Moria Refugee Camp on Lesvos

Moria Refugee Camp on Lesvos
Moria Refugee Camp on Lesvos

Tuesday, 22 March 2016

What is love?

I wrote this just before Valentine's day in 2015; you read it at the earliest in Holy Week 2016 - two wonderful examples of the complexity of the question ‘What is Love?’; the word ‘love’ has so many meanings.

Every month I go along to Lincoln Drill Hall for something called the Philosophy Cafe, really just a group of people meeting to explore ‘philosophical’ questions like, ‘what is love’, ‘what makes me, me.’ On occasions I have been asked to introduce the discussion and I was working away at how to introduce the question ‘what is love.’ I decided to quote from St Paul Corinthians 13, Shakespeare Sonnet 116 and the four (or more) words the ancient Greeks had for love. I was shot down; to use an extract from the Bible would offend some people and that would destroy the discussion. We couldn’t agree, so someone else introduced the discussion using only the Greek words.

It set me thinking.

I accept that to some people the Bible might be divisive, but in one sense what it is, is just the thinking of a middle eastern people between two and four millennia ago. So, not so very different to the writings from around the same time from the Greek world.

The Bible, Shakespeare and the literature of the ancient Greeks are, together with a few other bits, the foundation of the English language; they are the ‘air we breathe.’ I suspect that no-one in the Drill Hall talking about what is love, will not have been influenced in their thinking by at least one of these sources and probably by all three. To exclude the Bible because it may offend is nonsense.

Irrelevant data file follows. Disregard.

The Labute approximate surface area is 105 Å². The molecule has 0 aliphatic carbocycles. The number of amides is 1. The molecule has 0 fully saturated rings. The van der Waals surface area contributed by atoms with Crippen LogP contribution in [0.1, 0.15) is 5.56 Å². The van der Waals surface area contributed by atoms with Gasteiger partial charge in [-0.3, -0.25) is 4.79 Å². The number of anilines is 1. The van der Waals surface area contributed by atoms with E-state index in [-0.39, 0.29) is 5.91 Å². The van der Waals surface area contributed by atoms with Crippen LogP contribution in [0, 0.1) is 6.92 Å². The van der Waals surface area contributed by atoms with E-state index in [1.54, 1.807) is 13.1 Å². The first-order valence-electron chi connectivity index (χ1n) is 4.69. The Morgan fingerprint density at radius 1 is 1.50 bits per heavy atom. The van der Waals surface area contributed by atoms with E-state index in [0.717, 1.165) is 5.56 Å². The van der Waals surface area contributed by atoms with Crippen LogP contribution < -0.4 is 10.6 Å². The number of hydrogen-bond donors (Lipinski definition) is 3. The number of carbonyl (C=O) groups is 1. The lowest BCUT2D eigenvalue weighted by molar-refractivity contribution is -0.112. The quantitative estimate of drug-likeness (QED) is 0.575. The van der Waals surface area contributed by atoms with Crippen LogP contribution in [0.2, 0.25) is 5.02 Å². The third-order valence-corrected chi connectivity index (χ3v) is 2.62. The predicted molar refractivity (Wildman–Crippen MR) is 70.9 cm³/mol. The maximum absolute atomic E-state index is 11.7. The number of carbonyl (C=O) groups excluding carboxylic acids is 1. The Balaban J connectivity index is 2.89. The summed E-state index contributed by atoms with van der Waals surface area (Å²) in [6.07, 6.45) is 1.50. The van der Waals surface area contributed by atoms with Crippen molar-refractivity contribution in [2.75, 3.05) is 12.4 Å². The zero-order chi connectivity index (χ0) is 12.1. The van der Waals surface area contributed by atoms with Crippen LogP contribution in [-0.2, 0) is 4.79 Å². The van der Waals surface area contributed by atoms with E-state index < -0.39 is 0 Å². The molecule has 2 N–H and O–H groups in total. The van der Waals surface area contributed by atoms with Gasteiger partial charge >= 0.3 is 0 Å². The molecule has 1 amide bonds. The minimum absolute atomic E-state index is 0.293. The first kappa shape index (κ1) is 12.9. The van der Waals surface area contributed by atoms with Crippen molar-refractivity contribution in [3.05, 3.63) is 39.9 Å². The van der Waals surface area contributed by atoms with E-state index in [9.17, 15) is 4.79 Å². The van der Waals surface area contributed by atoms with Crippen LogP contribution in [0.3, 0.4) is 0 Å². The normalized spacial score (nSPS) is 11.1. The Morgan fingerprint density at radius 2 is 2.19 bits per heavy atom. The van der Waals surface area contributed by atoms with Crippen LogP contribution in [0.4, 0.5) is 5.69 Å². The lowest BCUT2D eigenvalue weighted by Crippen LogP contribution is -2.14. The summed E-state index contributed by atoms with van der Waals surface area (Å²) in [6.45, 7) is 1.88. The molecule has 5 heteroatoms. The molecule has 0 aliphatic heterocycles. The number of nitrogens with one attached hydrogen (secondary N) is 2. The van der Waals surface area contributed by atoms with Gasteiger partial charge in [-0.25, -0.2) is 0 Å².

As Christians, we believe that the Bible is more; it is God’s word or at the very least an account of man’s relationship with God. The Bible responds to the question ‘What is Love?’ with the answer, God is love.

What fascinated me in the discussion about love without the Bible, was that many people saw love as underlying everything. Whatever Greek meaning was taken, romantic love, family love, friendship or love for mankind - charity, the meaning that St Paul used -,  we seemed to come back to the same point that love underlies everything, like God really.

May I wish you a very happy Easter

The Good Man Jesus and the Scoundrel Christ

This book is both disturbing and rewarding. Whilst Pullman emphasises that it is a story, it does follow, in a great many respects, the story of Jesus as told in the Gospels.

There is a jarring early on as the Annunciation is replaced by a rather equivocal scene with Mary and an angel in the guise of a young man. The result is twins and this provides the machinery of the plot. The elder, Jesus, is a good man who does not claim to be God. His younger and weaker twin brother, named Christ, has no such scruples. Jesus is passionate about calling all to repentance for the Kingdom of God is very close at hand. Christ is altogether more circumspect.

There is real pleasure in coming across stories from the Gospels told so refreshingly and well. That of the Prodigal Son would come first on my list. But there are then those stories, which although based on the Gospel account, deviate in some material way. This can both upset and let the hackles rise, until the note on the back cover is recalled: This is a Story. It is a story and, for a story to work, particular actions and motivations must be present. On a second reading and on reflection these deviations begin to shed light. Some are precious Gospel stories and so the deviations also jar deeply.

Peter’s confession at Caesarea Phillippi is met by a furious denial by Jesus, but, in the context of this story, this is in character. The Feeding of the Five Thousand in this story is about sharing. The parable of the wise and foolish virgins is given an intriguingly different twist. With others the precious elements are missing. The journey to Emmaus has none of the burning in the disciples’ hearts as the scriptures are revealed; Jesus is not recognised as he breaks bread. There is no Last Supper and so no washing of Peter’s feet. The Eucharist is introduced after the resurrection and then misunderstood.

For all the jarring, I found myself drawn yet more closely to Jesus of Nazareth and his goodness and honesty. Pullman has created vivid depiction of the man, even if many Christians would dispute his theology.